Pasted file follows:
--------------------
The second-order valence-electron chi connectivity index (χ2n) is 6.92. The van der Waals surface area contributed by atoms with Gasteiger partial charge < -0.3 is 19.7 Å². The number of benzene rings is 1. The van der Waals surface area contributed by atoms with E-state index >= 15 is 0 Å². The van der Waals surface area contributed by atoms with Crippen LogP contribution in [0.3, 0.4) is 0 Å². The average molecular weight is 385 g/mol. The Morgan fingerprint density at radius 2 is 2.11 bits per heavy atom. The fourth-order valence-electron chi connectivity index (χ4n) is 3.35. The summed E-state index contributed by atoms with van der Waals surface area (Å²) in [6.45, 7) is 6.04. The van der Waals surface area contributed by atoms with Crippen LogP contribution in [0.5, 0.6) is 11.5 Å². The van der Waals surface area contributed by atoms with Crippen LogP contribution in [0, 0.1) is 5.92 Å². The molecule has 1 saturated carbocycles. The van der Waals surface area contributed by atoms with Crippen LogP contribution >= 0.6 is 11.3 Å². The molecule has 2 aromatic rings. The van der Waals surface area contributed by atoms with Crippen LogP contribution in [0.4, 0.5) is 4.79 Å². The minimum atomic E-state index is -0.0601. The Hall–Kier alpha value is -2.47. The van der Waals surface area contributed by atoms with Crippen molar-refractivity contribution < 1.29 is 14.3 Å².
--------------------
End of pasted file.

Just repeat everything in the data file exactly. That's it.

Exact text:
The second-order valence-electron chi connectivity index (χ2n) is 6.92. The van der Waals surface area contributed by atoms with Gasteiger partial charge < -0.3 is 19.7 Å². The number of benzene rings is 1. The van der Waals surface area contributed by atoms with E-state index >= 15 is 0 Å². The van der Waals surface area contributed by atoms with Crippen LogP contribution in [0.3, 0.4) is 0 Å². The average molecular weight is 385 g/mol. The Morgan fingerprint density at radius 2 is 2.11 bits per heavy atom. The fourth-order valence-electron chi connectivity index (χ4n) is 3.35. The summed E-state index contributed by atoms with van der Waals surface area (Å²) in [6.45, 7) is 6.04. The van der Waals surface area contributed by atoms with Crippen LogP contribution in [0.5, 0.6) is 11.5 Å². The van der Waals surface area contributed by atoms with Crippen LogP contribution in [0, 0.1) is 5.92 Å². The molecule has 1 saturated carbocycles. The van der Waals surface area contributed by atoms with Crippen LogP contribution >= 0.6 is 11.3 Å². The molecule has 2 aromatic rings. The van der Waals surface area contributed by atoms with Crippen LogP contribution in [0.4, 0.5) is 4.79 Å². The minimum atomic E-state index is -0.0601. The Hall–Kier alpha value is -2.47. The van der Waals surface area contributed by atoms with Crippen molar-refractivity contribution < 1.29 is 14.3 Å².